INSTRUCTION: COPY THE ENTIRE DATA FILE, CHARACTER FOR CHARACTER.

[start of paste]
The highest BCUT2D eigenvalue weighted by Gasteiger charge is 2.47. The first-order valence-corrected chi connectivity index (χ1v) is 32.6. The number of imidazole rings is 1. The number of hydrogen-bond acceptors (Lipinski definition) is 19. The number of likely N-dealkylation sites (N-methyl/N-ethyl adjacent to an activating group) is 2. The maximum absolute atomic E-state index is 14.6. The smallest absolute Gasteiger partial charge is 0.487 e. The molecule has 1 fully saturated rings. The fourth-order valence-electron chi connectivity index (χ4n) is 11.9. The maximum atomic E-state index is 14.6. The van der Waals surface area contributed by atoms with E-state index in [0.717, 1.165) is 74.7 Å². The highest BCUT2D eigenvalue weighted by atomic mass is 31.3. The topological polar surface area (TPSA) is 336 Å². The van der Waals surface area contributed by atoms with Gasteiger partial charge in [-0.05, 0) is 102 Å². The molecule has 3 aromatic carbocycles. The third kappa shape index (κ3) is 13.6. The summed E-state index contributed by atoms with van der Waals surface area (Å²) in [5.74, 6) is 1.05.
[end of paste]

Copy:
The highest BCUT2D eigenvalue weighted by Gasteiger charge is 2.47. The first-order valence-corrected chi connectivity index (χ1v) is 32.6. The number of imidazole rings is 1. The number of hydrogen-bond acceptors (Lipinski definition) is 19. The number of likely N-dealkylation sites (N-methyl/N-ethyl adjacent to an activating group) is 2. The maximum absolute atomic E-state index is 14.6. The smallest absolute Gasteiger partial charge is 0.487 e. The molecule has 1 fully saturated rings. The fourth-order valence-electron chi connectivity index (χ4n) is 11.9. The maximum atomic E-state index is 14.6. The van der Waals surface area contributed by atoms with E-state index in [0.717, 1.165) is 74.7 Å². The highest BCUT2D eigenvalue weighted by atomic mass is 31.3. The topological polar surface area (TPSA) is 336 Å². The van der Waals surface area contributed by atoms with Gasteiger partial charge in [-0.05, 0) is 102 Å². The molecule has 3 aromatic carbocycles. The third kappa shape index (κ3) is 13.6. The summed E-state index contributed by atoms with van der Waals surface area (Å²) in [5.74, 6) is 1.05.